Sandhya Jha serves as founder and director of the Oakland Peace Center, a collective of 40 organizations creating access, equity and dignity for all in Oakland and the Bay Area. She also serves as Director of Interfaith Programs for East Bay Housing Organizations, where she organizes faith communities to advocate for housing as a human right and spiritual mandate throughout California’s Bay Area. Former pastor of First Christian Church of Oakland and former regional staff with Christian Churches of Northern California-Nevada, Sandhya is the author of Room at the Table, the history of people of color in the Disciples of Christ, and Pre-Post-Racial America: Spiritual Stories from the Front Lines on the subject of race and spirituality in America. She serves as a consultant with Hope Partnership and an anti-racism/anti-oppression trainer with Reconciliation Ministries for the Christian Church (Disciples of Christ). She is a faith-rooted organizer with Interfaith Movement for Human Integrity (formerly Clergy and Laity United for Economic Justice – CA) and is particularly proud of her podcast, Hope from the Hood, available on iTunes and at sandhyajha.com
(longer bio here:)
Sandhya Jha serves as Director at the Oakland Peace Center, a collective of innovative non-profits doing powerful work to create justice and peace in the city of Oakland and the Bay Area. In relationship with each other, we magnify our power and our work exponentially, and we can share and lighten one another’s burdens. The OPC is also a physical space, and the legacy project of First Christian Church of Oakland, where Sandhya pastored for seven years. Sandhya is most inspired when she’s working with others to build up a community of interdependence, or Ubuntu, which is at the heart of the Oakland Peace Center.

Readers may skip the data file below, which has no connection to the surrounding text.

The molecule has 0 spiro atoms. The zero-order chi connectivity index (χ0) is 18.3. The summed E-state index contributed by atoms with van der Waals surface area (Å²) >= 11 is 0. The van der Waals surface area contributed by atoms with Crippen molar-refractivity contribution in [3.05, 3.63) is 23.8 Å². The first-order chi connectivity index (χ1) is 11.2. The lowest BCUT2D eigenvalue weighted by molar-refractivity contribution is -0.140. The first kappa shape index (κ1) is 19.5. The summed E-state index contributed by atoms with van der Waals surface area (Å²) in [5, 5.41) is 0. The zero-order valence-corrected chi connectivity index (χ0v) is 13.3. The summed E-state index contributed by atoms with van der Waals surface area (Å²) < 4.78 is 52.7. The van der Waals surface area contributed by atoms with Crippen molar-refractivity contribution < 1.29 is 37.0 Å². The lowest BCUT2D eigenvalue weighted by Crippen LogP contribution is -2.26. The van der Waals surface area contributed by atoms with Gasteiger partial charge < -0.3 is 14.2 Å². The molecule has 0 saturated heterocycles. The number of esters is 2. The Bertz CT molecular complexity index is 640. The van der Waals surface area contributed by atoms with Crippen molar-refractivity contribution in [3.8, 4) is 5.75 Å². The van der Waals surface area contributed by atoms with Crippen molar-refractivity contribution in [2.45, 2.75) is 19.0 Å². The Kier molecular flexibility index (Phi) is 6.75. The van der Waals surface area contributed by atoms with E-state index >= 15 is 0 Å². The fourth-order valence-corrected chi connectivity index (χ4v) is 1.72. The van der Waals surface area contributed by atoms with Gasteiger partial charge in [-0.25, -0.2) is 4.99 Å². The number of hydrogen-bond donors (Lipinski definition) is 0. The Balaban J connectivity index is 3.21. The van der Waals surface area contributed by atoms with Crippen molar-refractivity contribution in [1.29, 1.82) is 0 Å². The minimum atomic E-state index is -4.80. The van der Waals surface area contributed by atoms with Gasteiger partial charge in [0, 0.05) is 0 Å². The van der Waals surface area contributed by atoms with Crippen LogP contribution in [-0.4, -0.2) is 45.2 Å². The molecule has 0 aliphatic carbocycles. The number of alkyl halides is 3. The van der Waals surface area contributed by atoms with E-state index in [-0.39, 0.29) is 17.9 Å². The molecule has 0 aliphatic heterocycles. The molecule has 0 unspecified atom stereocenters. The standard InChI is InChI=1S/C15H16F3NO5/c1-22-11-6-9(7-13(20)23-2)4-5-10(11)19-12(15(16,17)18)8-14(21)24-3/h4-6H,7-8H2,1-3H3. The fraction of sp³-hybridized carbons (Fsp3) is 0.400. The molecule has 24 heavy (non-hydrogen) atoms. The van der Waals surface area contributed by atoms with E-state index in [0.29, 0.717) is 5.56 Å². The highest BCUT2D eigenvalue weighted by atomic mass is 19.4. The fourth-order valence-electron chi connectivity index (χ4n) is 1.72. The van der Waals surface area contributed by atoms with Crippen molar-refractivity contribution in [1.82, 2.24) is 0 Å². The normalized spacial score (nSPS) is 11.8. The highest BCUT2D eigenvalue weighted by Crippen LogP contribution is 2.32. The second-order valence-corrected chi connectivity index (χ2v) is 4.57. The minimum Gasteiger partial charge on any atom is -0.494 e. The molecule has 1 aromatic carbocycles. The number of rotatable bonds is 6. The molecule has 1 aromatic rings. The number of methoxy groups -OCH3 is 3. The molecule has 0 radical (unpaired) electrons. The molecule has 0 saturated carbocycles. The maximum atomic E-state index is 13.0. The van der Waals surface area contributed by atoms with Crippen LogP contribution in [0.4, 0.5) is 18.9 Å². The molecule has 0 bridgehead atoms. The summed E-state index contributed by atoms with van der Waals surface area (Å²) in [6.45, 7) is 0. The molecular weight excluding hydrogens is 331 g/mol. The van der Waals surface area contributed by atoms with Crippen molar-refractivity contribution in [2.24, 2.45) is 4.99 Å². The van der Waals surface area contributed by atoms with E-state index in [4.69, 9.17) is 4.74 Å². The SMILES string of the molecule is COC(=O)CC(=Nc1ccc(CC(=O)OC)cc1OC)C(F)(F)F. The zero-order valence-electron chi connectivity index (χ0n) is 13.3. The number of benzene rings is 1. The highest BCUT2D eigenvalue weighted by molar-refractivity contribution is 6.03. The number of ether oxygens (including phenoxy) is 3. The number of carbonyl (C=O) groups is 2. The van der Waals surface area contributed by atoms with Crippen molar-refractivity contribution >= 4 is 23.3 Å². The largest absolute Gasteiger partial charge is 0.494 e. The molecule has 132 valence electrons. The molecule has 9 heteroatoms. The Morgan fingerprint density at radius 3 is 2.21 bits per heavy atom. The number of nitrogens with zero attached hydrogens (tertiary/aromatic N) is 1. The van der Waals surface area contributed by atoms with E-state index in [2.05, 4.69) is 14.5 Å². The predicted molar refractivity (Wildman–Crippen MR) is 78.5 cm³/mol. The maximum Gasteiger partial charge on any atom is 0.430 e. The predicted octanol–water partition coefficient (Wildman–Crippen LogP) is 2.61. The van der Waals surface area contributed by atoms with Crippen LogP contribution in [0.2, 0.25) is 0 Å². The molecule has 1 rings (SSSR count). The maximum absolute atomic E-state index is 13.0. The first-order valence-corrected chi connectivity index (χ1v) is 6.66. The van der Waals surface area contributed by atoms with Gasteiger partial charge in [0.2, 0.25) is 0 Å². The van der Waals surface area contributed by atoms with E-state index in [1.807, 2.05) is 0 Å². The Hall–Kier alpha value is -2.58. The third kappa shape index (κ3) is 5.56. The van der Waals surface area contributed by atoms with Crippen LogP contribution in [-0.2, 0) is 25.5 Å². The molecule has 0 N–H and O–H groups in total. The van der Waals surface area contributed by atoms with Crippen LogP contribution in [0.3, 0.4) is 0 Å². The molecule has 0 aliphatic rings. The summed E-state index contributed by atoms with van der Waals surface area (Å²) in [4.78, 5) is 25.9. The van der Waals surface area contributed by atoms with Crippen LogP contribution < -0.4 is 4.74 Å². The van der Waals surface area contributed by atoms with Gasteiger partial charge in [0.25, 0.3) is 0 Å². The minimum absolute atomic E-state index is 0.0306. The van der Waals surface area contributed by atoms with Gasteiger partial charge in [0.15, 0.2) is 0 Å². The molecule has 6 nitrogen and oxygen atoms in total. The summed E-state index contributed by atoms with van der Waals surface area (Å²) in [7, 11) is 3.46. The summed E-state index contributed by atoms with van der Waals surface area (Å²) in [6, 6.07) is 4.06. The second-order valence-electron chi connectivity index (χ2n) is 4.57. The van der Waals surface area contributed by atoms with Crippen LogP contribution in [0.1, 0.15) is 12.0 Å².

Ordained in 2005 at National City Christian Church in Washington, DC, Sandhya’s passion is liberation ethics as an academic field and as a lived experience in urban communities. She has published “Room at the Table: The struggle for dignity and unity in Disciples history,” a book about people of color in the Christian Church (Disciples of Christ). Sandhya is an anti-racism/anti-oppression trainer with the Disciples of Christ, a regular public speaker and preacher, and an occasional consultant for Hope Partnership’s New Beginnings program. She has a book on race and Christianity in America forthcoming from Chalice Press this March. She served on the regional staff of the Christian Church (Disciples of Christ) in Northern CA-NV from 2005-2013 and as pastor of First Christian Church of Oakland from 2006-2013. She remains active in her denomination in the work of anti-racism and congregational transformation.
Sandhya also serves as Director of Interfaith Programs at East Bay Housing Organizations, a membership organization that works to preserve, protect and expand affordable housing opportunities through education, advocacy and coalition-building in Alameda and Contra Costa Counties. She is humbled to follow in the footsteps of civil rights leader Rev. Phil Lawson in this position. Sandhya is the product of a multi-religious family and has been involved in interfaith organizing since her days in Washington DC with The Interfaith Alliance. Prior to that work, she served on the staff of Ohio Congressman Thomas C. Sawyer.
The daughter of a mother from Scotland and a father from India, Sandhya has been shaped by both cultures and their values, and she is also quick to point out that she has about the two best parents a child could ask for. She’s the youngest of 14 cousins, the rest of whom live in India and whom she is desperate to visit.
Although she doesn’t like to brag, Sandhya is pretty proud to have received both a Master of Divinity and Master of Public Policy from the University of Chicago in 2005, where her joint thesis was on the subject of “Public Goods, Public Bads, the Common Good and the Common Burden: Environmental Racism as a case study on the intersection of Public Policy and Theological Ethics.” It probably goes without saying that she gets far more excited about urban policy than a normal person should.